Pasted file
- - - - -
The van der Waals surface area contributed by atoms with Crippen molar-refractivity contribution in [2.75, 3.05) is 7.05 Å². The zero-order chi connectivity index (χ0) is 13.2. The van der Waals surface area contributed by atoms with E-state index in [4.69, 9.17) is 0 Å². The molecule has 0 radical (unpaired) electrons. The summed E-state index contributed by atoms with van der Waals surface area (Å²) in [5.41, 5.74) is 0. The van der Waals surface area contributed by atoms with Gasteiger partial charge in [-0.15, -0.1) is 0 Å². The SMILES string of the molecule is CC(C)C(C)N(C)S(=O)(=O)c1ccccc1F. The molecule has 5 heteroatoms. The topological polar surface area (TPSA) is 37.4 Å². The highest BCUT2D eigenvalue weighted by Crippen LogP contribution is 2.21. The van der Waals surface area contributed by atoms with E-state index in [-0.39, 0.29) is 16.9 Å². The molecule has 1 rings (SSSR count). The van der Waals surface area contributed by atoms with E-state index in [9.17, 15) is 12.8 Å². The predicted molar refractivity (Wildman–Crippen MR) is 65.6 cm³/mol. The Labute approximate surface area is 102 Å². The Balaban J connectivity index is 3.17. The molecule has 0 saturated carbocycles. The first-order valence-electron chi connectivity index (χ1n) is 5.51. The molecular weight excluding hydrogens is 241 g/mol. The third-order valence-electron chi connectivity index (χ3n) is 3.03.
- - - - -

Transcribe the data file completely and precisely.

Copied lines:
The van der Waals surface area contributed by atoms with Crippen molar-refractivity contribution in [2.75, 3.05) is 7.05 Å². The zero-order chi connectivity index (χ0) is 13.2. The van der Waals surface area contributed by atoms with E-state index in [4.69, 9.17) is 0 Å². The molecule has 0 radical (unpaired) electrons. The summed E-state index contributed by atoms with van der Waals surface area (Å²) in [5.41, 5.74) is 0. The van der Waals surface area contributed by atoms with Gasteiger partial charge in [-0.15, -0.1) is 0 Å². The SMILES string of the molecule is CC(C)C(C)N(C)S(=O)(=O)c1ccccc1F. The molecule has 5 heteroatoms. The topological polar surface area (TPSA) is 37.4 Å². The highest BCUT2D eigenvalue weighted by Crippen LogP contribution is 2.21. The van der Waals surface area contributed by atoms with E-state index in [-0.39, 0.29) is 16.9 Å². The molecule has 1 rings (SSSR count). The van der Waals surface area contributed by atoms with E-state index in [9.17, 15) is 12.8 Å². The predicted molar refractivity (Wildman–Crippen MR) is 65.6 cm³/mol. The Labute approximate surface area is 102 Å². The Balaban J connectivity index is 3.17. The molecule has 0 saturated carbocycles. The first-order valence-electron chi connectivity index (χ1n) is 5.51. The molecular weight excluding hydrogens is 241 g/mol. The third-order valence-electron chi connectivity index (χ3n) is 3.03.